The bacitracins are a mixed group of polypeptide antibiotics. The major constituent is bacitracin A. Bacitracin inhibits cell wall synthesis. A variety of gram-positive cocci and bacilli, Neisseria, H. influenzae, and Treponema pallidum are sensitive to the drug. A unit of the antibiotic is equivalent to 26 ^g of the USP standard.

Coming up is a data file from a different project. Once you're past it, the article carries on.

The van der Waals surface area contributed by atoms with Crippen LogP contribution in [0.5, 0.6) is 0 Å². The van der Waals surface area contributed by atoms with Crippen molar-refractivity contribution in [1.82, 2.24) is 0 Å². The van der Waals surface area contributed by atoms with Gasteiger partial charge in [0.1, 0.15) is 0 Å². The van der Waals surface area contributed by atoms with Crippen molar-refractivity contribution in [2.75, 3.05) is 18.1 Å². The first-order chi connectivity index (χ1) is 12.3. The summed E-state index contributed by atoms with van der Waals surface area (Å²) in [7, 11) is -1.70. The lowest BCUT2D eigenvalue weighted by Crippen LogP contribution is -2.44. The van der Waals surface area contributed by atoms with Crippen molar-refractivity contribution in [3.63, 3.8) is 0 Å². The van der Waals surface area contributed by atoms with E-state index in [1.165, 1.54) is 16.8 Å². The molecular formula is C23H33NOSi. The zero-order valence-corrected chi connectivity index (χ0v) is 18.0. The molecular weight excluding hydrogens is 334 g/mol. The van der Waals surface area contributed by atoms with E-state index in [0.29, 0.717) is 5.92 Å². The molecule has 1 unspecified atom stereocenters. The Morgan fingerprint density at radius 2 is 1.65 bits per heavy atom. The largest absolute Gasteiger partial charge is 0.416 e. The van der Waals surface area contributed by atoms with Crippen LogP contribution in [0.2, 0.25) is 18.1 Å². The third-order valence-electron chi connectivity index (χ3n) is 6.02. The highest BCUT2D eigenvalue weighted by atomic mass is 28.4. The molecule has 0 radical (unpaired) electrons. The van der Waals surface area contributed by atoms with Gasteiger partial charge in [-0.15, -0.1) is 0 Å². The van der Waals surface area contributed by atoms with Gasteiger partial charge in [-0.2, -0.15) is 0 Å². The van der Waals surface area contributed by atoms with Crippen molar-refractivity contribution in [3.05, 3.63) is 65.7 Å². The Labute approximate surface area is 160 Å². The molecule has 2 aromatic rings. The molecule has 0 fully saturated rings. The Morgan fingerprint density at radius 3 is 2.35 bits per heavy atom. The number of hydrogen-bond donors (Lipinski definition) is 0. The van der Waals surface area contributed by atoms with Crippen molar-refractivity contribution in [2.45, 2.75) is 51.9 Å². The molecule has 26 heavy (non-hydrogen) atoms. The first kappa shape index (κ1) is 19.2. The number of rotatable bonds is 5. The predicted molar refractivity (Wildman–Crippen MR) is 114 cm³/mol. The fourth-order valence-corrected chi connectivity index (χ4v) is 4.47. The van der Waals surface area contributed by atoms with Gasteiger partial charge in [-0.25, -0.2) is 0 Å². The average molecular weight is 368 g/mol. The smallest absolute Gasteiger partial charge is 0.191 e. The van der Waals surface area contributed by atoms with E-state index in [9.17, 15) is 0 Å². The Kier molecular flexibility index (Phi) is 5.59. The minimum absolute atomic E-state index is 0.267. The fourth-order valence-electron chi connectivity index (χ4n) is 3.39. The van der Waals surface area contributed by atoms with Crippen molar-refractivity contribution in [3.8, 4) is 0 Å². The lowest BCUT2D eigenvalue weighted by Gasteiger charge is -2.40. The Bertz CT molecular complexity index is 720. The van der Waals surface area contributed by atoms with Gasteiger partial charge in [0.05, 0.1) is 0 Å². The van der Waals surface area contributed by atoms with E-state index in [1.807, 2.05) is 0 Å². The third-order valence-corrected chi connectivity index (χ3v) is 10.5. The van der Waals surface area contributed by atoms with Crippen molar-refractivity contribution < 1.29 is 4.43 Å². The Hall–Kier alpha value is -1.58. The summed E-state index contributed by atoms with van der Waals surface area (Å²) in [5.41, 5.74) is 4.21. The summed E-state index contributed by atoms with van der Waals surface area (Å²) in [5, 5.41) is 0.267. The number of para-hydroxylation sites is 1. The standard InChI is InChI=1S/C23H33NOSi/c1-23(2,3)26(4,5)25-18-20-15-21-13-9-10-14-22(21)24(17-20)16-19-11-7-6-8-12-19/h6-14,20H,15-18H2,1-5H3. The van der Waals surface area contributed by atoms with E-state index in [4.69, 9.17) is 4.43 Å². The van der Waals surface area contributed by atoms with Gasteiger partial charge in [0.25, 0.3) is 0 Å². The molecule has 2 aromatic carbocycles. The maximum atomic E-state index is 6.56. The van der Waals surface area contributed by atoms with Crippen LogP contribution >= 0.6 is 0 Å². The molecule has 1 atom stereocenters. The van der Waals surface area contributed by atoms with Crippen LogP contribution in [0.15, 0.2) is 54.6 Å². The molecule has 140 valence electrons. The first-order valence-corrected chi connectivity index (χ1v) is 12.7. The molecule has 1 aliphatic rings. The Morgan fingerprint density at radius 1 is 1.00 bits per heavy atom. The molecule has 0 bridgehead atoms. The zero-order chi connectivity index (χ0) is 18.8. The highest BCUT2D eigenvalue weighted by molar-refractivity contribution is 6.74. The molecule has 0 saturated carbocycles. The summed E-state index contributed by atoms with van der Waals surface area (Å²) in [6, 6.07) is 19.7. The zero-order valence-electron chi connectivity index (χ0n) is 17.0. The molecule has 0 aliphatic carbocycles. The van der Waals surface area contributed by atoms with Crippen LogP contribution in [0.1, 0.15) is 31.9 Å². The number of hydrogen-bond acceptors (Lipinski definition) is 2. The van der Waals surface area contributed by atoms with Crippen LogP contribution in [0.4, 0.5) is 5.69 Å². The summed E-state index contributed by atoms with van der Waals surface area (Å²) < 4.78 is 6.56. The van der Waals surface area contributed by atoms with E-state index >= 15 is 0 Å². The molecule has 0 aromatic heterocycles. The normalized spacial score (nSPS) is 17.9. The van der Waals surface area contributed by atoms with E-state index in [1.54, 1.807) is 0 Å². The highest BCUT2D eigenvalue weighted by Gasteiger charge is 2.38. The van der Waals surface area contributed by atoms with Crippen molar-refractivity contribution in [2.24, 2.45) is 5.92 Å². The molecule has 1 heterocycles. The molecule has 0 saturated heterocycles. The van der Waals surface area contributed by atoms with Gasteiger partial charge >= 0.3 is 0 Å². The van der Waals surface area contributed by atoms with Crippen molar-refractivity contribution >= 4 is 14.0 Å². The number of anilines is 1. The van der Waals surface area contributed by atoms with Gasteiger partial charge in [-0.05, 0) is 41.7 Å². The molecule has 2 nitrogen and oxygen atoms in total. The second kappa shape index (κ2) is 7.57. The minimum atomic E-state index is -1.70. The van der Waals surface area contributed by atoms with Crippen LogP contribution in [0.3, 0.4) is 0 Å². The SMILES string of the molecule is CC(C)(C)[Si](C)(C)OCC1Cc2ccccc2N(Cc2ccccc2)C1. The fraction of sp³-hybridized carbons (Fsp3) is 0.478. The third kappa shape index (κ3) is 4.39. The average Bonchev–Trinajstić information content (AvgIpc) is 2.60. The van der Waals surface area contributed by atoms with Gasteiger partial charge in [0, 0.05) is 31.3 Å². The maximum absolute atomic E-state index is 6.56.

Bacitracin is available in ophthalmic and dermatologic ointments; the antibiotic also is available as a powder for the preparation of topical solutions. The ointments are applied directly to the involved surface one or more times daily. A number of topical preparations of bacitracin, to which neomycin or polymyxin or both have been added, are available, and some contain the three antibi-oticsplus hydrocortisone. For open infections such as infected eczema and infected dermal ulcers, the local application of the antibiotic may be of some help in eradicating sensitive bacteria. Bac-itracin rarely produces hypersensitivity. Suppurative conjunctivitis and infected corneal ulcer respond well to the topical use of bacitracin when caused by susceptible bacteria. Bacitracin has been used with limited success for eradication of nasal carriage of staphylococci. Oral bacitracin has been used with some success for the treatment of antibiotic-associated diarrhea caused by C. difficile. Serious nephrotoxicity results from the parenteral use of bacitracin. Hypersensitivity reactions rarely result from topical application.
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